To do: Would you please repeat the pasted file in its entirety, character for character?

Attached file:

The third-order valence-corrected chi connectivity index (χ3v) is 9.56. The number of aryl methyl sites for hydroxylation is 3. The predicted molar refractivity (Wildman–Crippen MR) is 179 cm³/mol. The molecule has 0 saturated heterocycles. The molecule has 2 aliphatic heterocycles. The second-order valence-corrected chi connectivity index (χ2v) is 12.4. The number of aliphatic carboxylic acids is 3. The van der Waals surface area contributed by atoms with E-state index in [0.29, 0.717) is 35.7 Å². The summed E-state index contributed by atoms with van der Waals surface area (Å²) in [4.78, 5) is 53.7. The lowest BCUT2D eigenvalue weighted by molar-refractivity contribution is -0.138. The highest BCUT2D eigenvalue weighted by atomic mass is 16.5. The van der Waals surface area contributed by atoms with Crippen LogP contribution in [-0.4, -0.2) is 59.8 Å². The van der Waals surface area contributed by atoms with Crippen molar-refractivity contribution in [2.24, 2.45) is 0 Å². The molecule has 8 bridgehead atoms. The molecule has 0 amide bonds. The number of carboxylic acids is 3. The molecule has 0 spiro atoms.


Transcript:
The third-order valence-corrected chi connectivity index (χ3v) is 9.56. The number of aryl methyl sites for hydroxylation is 3. The predicted molar refractivity (Wildman–Crippen MR) is 179 cm³/mol. The molecule has 0 saturated heterocycles. The molecule has 2 aliphatic heterocycles. The second-order valence-corrected chi connectivity index (χ2v) is 12.4. The number of aliphatic carboxylic acids is 3. The van der Waals surface area contributed by atoms with E-state index in [0.29, 0.717) is 35.7 Å². The summed E-state index contributed by atoms with van der Waals surface area (Å²) in [4.78, 5) is 53.7. The lowest BCUT2D eigenvalue weighted by molar-refractivity contribution is -0.138. The highest BCUT2D eigenvalue weighted by atomic mass is 16.5. The van der Waals surface area contributed by atoms with Crippen LogP contribution in [-0.4, -0.2) is 59.8 Å². The van der Waals surface area contributed by atoms with Crippen molar-refractivity contribution in [2.24, 2.45) is 0 Å². The molecule has 8 bridgehead atoms. The molecule has 0 amide bonds. The number of carboxylic acids is 3. The molecule has 0 spiro atoms.